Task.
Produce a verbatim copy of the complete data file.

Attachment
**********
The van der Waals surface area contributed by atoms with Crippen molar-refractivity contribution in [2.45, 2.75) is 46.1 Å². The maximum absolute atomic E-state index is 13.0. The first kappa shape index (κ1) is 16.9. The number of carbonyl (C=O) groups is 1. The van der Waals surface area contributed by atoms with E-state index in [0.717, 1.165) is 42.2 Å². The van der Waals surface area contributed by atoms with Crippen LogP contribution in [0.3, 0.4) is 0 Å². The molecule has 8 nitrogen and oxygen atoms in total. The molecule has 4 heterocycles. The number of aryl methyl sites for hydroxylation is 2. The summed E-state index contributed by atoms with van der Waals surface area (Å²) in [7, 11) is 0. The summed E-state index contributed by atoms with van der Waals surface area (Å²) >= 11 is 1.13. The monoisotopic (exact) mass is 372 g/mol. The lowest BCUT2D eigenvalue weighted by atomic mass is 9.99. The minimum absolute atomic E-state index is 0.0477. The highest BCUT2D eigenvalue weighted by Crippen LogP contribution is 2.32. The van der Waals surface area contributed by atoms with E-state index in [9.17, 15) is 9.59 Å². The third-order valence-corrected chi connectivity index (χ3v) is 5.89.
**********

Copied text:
The van der Waals surface area contributed by atoms with Crippen molar-refractivity contribution in [2.45, 2.75) is 46.1 Å². The maximum absolute atomic E-state index is 13.0. The first kappa shape index (κ1) is 16.9. The number of carbonyl (C=O) groups is 1. The van der Waals surface area contributed by atoms with E-state index in [0.717, 1.165) is 42.2 Å². The van der Waals surface area contributed by atoms with Crippen LogP contribution in [0.3, 0.4) is 0 Å². The molecule has 8 nitrogen and oxygen atoms in total. The molecule has 4 heterocycles. The number of aryl methyl sites for hydroxylation is 2. The summed E-state index contributed by atoms with van der Waals surface area (Å²) in [7, 11) is 0. The summed E-state index contributed by atoms with van der Waals surface area (Å²) >= 11 is 1.13. The monoisotopic (exact) mass is 372 g/mol. The lowest BCUT2D eigenvalue weighted by atomic mass is 9.99. The minimum absolute atomic E-state index is 0.0477. The highest BCUT2D eigenvalue weighted by Crippen LogP contribution is 2.32. The van der Waals surface area contributed by atoms with E-state index in [9.17, 15) is 9.59 Å². The third-order valence-corrected chi connectivity index (χ3v) is 5.89.